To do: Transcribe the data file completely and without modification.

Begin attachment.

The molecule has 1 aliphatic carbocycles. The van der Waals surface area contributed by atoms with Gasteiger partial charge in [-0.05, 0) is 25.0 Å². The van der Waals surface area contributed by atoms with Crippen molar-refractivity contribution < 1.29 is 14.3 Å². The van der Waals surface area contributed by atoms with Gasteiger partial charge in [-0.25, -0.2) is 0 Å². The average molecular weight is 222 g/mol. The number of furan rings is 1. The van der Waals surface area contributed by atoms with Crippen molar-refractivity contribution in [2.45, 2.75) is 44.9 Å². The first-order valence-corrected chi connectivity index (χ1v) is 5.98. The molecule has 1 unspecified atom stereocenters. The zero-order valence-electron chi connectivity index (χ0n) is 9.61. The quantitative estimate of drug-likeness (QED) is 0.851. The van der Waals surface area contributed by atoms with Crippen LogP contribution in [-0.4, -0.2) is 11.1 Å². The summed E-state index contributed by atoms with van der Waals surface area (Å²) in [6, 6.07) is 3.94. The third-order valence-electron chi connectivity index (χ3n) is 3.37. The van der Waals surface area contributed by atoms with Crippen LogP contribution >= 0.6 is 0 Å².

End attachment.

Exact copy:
The molecule has 1 aliphatic carbocycles. The van der Waals surface area contributed by atoms with Gasteiger partial charge in [-0.05, 0) is 25.0 Å². The van der Waals surface area contributed by atoms with Crippen molar-refractivity contribution < 1.29 is 14.3 Å². The van der Waals surface area contributed by atoms with Gasteiger partial charge in [-0.25, -0.2) is 0 Å². The average molecular weight is 222 g/mol. The number of furan rings is 1. The van der Waals surface area contributed by atoms with Crippen molar-refractivity contribution in [2.45, 2.75) is 44.9 Å². The first-order valence-corrected chi connectivity index (χ1v) is 5.98. The molecule has 1 unspecified atom stereocenters. The zero-order valence-electron chi connectivity index (χ0n) is 9.61. The quantitative estimate of drug-likeness (QED) is 0.851. The van der Waals surface area contributed by atoms with Crippen LogP contribution in [-0.4, -0.2) is 11.1 Å². The summed E-state index contributed by atoms with van der Waals surface area (Å²) in [6, 6.07) is 3.94. The third-order valence-electron chi connectivity index (χ3n) is 3.37. The van der Waals surface area contributed by atoms with Crippen LogP contribution >= 0.6 is 0 Å².